The Disappointment of Payroll Giving

Tom’s latest article for Progress Online: despite raising a billion pounds for charity Payroll Giving underachieves


It’s Jubilee Year! Yes, 25 years since the instigation of payroll giving, that remarkable means by which you can donate to charity from your earnings and not pay tax on that sum.    In that time Britain’s employees have contributed £1.2 billion to charities of their choice… which represents a huge missed opportunity.

Payroll Giving currently raises just over £100 million each year, a figure that has remained fairly constant for some time. The British are big givers; those on middle and lower income more so, as a proportion of their income. That payroll giving has never really ‘taken off’ is a missed opportunity for charities and employers alike. Just four in every hundred employees focus their giving in this way, compared to 35 in USA. Payroll giving is cheaper to the employee than dropping coins in a tin and charities like the reliability and regularity of this form of modest giving.

In the giving world, organisations can achieve a bronze award from the Institute for Fundraising if just one per cent of their employees gives in this way; a silver award recognises 5 per cent and a gold is for ten. 3,000 out of a million employers in this country reach those giddy heights and precious few reach 20 per cent; Royal Mail is one of the highest, on 26 per cent. Some, like the much maligned RBS group, match their employees’ contributions to double the first £100 raised each month. Is that not a great way of building a rapport with employees and increasing their engagement, loyalty and, by that means, productivity?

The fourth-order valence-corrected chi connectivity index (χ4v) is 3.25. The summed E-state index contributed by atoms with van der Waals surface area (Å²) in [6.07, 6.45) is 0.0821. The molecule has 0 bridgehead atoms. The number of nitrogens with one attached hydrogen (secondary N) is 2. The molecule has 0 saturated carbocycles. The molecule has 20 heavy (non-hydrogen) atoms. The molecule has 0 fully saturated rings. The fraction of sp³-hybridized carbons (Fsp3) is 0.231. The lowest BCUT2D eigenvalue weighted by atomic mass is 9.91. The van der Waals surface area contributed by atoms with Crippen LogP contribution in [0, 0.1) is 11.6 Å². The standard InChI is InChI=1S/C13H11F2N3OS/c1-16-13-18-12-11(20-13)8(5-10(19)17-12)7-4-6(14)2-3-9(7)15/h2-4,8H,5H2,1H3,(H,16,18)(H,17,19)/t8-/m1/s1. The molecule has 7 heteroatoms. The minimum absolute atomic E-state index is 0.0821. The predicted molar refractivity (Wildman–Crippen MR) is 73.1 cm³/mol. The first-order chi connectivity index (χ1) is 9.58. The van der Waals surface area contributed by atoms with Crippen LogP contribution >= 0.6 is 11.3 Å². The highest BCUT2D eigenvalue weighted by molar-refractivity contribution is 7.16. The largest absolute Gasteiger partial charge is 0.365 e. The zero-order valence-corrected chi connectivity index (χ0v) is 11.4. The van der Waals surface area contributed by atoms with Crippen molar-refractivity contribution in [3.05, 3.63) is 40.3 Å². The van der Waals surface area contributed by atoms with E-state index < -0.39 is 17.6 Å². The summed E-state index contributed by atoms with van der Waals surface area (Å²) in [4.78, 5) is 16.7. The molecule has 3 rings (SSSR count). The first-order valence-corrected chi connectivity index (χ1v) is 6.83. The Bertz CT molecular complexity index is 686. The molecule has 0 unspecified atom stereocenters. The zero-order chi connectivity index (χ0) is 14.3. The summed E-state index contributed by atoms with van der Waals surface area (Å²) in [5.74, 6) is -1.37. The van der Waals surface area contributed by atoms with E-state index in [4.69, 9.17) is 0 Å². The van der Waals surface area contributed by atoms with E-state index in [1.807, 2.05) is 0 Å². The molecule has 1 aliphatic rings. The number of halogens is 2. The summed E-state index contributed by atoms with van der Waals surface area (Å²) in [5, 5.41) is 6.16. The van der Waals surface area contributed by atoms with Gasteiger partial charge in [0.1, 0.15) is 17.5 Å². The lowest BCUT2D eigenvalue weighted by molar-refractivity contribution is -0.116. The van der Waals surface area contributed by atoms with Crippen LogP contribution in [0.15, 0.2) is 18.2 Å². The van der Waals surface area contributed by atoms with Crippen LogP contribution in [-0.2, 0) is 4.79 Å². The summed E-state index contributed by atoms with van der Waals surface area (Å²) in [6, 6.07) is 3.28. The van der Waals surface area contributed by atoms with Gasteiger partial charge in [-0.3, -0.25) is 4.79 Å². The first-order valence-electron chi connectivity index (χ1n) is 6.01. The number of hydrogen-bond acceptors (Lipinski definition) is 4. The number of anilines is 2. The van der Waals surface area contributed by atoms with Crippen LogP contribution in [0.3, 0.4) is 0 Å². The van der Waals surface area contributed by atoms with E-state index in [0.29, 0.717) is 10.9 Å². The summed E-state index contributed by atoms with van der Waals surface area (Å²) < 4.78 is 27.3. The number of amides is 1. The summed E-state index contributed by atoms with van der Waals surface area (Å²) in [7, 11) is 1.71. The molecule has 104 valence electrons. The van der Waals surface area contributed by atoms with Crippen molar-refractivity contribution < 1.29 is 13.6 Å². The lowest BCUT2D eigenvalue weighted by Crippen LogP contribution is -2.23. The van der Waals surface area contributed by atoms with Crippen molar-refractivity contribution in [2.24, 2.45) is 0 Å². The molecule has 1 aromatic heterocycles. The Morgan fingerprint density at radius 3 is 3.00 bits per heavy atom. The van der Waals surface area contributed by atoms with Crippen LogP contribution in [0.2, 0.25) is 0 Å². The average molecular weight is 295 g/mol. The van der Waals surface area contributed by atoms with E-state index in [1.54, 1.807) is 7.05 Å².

Payroll giving provides a reason for communicating with employees on non-work-related issues. Contrary to what some believe, the employer cannot dictate (and need not even know) which charity an employee is supporting but where a mission driven partnership between a corporate and a particular charity exists, why not promote it like this?

So why has payroll giving not really taken off? Employers and employees don’t know about it. Some say it’s highly bureaucratic and technical (it isn’t). Direct debit gives the giver more control, perhaps, but there’s something about doing stuff together that makes payroll giving attractive.

Privacy rules currently make it difficult if not impossible for charities that benefit from payroll giving to say ‘thank you’ to donors or to let them know what difference their giving has made. That needs to change. Employers should be encouraged to promote engagement in small scale philanthropy and charities should encourage supporters to insist on being allowed to give in this way.

Is payroll giving something your boss makes available? How many staff take up the offer? Do you?

Part of a sustainable and healthy economy of the future must be greater involvement of the private sector in communities and benevolence generally. This is a small step in that direction.

A recent award for the payroll giving champion of the year went to the Police Service of Northern Ireland. There, half of all new recruits were signed up to payroll giving for their chosen charity. It’s a start. But after 25 years we can and should do better.